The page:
have fulfilled entirely, because of German pressure, the provisional 
agreement which has been proposed in order that, pending a defi- 
nite agreement relative to tonnage and the rationing of our coun- 
try, our vessels lying in American ports should no longer lie there 
idle but be given an opportunity of making a voyage of 90 days 
at the most. This is absolutely incorrect, as is the assertion that 
Germany is said to have threatened to sink the two vessels which 
were to leave here in return for the two vessels leaving for Hol- 
land with America's approval and that Germany made more and 
more serious threats in order to prevent compliance with the 
modus vivendi as well as the conclusion of a permanent peace. 
(Staats Courant, March 30, 1918, translated in Official Bulletin, 
U. S. April 13, 1918, p. 2.) 

To this the United States said : 

The Netherlands Government have issued a statement relative 
to the recent action of the Government of the United States in 
putting into its service for the period of the present war emergency 
certain privately owned vessels of Netherlands registry lying 
within the territorial jurisdiction of the United States. While this 
action is referred to as being indefensible from the standpoint of 
international law the statement of the Netherlands Government 
does not argue the question of legality. Nor is this Government 
disposed to do so. The practice of nations and the opinions of 

conclusion 87 

jurists on the right of a belligerent to utilize all vessels which 
come voluntarily and unconditionally within its jurisdiction are 
sufficiently well known to render citation of precedent and of 
authority unnecessary. (Official Bulletin, U. S., April 13, 1915, 
P. 1.) • 

Action of other states. — The action of other states in 
Europe and in South America in taking over before and 
during the World War German merchant vessels while 
called by Germany " a strange violation of right " was 
approved in practice. 

General. — Early and late practice has shown resort to 
the exercise of the right of angary. Treaties have im- 
plied the right to take over vessels upon payment of 
indemnity. Proclamations and diplomatic papers have 
given the right full recognition as the French Minister of 
Marine declared on November 18, 1917, angary is laAvful 
" in presence of imperative and urgent need for the na- 
tional defense and in absence of contrary treaty stipu- 


In case of urgent need and " in absence of contrary 
treaty stipulation" a belligerent state may exercise the 
right of angary. 

Situation IV 


States X and Y are at war. Other states are neutral. 
An aircraft carrier of State X enters a port of State Z 
with 10 aircraft on board. 

A cruiser of State X has on board a disabled aircraft 
which it desires to transfer to the carrier in exchange for 
an aircraft in good condition, and to take from the air- 
craft carrier aircraft fuel and certain parts for repairing 
disabled aircraft. 

May State Z legally decline to permit within its juris- 
diction the transfer of the aircraft or the supply of air- 
craft fuel or parts? 


State Z may legally decline to permit within its juris-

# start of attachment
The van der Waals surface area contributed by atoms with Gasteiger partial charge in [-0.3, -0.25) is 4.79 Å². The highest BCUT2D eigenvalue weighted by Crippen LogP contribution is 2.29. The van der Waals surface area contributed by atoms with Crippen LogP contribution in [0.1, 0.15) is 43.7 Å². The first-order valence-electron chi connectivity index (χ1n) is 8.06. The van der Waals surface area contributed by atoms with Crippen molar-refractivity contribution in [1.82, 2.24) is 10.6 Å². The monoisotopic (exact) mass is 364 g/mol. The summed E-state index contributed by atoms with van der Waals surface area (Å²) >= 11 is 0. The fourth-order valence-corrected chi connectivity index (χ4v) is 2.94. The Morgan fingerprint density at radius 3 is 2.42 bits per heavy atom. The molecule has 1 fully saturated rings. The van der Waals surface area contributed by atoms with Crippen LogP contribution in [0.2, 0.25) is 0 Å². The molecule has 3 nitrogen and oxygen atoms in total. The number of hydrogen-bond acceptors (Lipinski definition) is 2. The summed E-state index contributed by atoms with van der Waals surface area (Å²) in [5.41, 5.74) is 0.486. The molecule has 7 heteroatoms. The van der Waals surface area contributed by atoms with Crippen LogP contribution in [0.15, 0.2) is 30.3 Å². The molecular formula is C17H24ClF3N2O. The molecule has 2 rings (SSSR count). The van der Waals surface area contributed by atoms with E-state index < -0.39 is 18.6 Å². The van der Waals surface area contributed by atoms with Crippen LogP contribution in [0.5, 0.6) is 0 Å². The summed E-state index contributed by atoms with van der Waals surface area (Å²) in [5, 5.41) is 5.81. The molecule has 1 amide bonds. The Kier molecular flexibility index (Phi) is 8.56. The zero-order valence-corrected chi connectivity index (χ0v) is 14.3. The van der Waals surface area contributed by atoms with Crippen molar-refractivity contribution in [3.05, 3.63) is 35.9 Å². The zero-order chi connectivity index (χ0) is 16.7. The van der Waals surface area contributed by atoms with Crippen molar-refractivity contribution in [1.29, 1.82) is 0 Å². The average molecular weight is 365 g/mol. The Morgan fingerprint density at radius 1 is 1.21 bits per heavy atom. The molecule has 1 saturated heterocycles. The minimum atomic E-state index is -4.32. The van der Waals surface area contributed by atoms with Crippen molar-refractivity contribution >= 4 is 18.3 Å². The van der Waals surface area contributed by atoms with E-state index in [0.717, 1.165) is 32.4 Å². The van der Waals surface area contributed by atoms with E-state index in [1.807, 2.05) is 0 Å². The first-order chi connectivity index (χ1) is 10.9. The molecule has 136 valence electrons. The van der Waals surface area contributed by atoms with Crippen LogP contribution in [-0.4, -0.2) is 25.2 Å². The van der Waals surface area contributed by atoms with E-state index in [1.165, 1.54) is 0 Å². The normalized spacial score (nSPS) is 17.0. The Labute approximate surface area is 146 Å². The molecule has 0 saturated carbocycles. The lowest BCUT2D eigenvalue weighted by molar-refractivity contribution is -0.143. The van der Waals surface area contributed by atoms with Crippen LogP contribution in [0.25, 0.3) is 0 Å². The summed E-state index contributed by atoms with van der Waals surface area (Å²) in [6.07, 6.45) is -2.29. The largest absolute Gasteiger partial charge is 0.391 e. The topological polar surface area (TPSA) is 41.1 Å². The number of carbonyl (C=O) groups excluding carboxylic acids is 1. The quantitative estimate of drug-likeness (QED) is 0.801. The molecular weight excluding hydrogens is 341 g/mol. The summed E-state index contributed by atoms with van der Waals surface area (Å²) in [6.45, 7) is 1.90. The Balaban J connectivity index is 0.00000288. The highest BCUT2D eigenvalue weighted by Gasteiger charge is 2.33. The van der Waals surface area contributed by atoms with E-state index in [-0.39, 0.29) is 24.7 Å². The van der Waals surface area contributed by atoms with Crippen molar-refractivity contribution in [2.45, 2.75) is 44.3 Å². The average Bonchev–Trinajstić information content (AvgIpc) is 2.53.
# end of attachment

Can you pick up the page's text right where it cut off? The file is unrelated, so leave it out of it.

diction the transfer of aircraft or of aircraft fuel or 


Development of regulations. — The development of reg- 
ulations relating to aerial warfare has naturally followed 
the development of instruments of aerial warfare. At 
different times it has been vigorously maintained that 
all aerial warfare should be prohibited as a method of 
placing a limitation on war. Some of the supporters of 
this argument have contended that an international agree- 
ment to confine warfare to land and sea contests and not 
to extend war to the air would limit armament and the 
range of hostilities, and that such agreement prior to the 
extensive preparation for aerial warfare would secure 
the status quo, avoiding competition in air armament. 
Some states, however, have been confident that the more 
economical and effective defense for their territory is by 

88941—28 7 89 


aircraft, rather than other means. States have accord- 
ingly taken advantage of the progress in aviation for 
military purposes. The call for the peace conference at 
The Hague in 1899 provided in the first four suggested 
topics for limitations on aerial and other war. 

Discharge of projectiles from balloons, Hague regula- 
tions, — The First Hague Conference, in 1899, made the 
following declaration. 

The contracting powers agree to prohibit, for a term of five 
years, the discharge of projectiles and explosives from balloons 
or by other new methods of similar nature. 

This same prohibition was renewed at the Second 
Hague Conference, in 1907, except that the words " five 
years " were changed to " for a period extending to the 
close of the Third Peace Conference." 

The essential proposition relating to principle was the 
prohibition of " the discharge of projectiles and explo- 
sives from balloons or by other new methods of similar 

Attitude toward declaration of 1899. — The declaration 
of 1899 prohibiting the discharge of projectiles or explo- 
sives from aircraft for a period of five years was ratified 
by most of the 26 States participating in The Hague 
Conference of 1899. Great Britain did not ratify this 
declaration before 1907. Turkey signed but did not 
ratify. It expired by limitation in 1904 and was not re- 
newed, though the subject was revived at the conference 
of 1907. 

Hague discussion, 1907. — Some of the discussion at The 
Hague has been considered in the Naval War College In-